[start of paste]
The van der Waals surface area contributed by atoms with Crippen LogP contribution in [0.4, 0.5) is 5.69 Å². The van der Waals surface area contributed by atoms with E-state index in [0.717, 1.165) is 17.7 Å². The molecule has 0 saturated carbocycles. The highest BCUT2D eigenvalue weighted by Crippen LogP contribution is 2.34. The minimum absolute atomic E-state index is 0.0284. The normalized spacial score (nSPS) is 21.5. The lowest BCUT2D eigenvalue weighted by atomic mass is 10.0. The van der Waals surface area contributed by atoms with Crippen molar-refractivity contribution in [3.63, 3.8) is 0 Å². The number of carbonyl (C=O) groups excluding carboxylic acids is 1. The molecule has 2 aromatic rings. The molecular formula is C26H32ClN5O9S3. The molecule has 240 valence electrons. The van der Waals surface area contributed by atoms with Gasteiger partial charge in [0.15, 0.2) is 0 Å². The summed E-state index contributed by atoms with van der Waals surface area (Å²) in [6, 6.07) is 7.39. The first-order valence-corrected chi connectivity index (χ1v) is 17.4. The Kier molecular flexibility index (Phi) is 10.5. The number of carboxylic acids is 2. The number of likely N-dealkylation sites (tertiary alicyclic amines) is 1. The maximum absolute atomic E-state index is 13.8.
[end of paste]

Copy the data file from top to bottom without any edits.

The van der Waals surface area contributed by atoms with Crippen LogP contribution in [0.4, 0.5) is 5.69 Å². The van der Waals surface area contributed by atoms with E-state index in [0.717, 1.165) is 17.7 Å². The molecule has 0 saturated carbocycles. The highest BCUT2D eigenvalue weighted by Crippen LogP contribution is 2.34. The minimum absolute atomic E-state index is 0.0284. The normalized spacial score (nSPS) is 21.5. The lowest BCUT2D eigenvalue weighted by atomic mass is 10.0. The van der Waals surface area contributed by atoms with Crippen molar-refractivity contribution in [3.63, 3.8) is 0 Å². The number of carbonyl (C=O) groups excluding carboxylic acids is 1. The molecule has 2 aromatic rings. The molecular formula is C26H32ClN5O9S3. The molecule has 240 valence electrons. The van der Waals surface area contributed by atoms with Gasteiger partial charge in [0.15, 0.2) is 0 Å². The summed E-state index contributed by atoms with van der Waals surface area (Å²) in [6, 6.07) is 7.39. The first-order valence-corrected chi connectivity index (χ1v) is 17.4. The Kier molecular flexibility index (Phi) is 10.5. The number of carboxylic acids is 2. The number of likely N-dealkylation sites (tertiary alicyclic amines) is 1. The maximum absolute atomic E-state index is 13.8.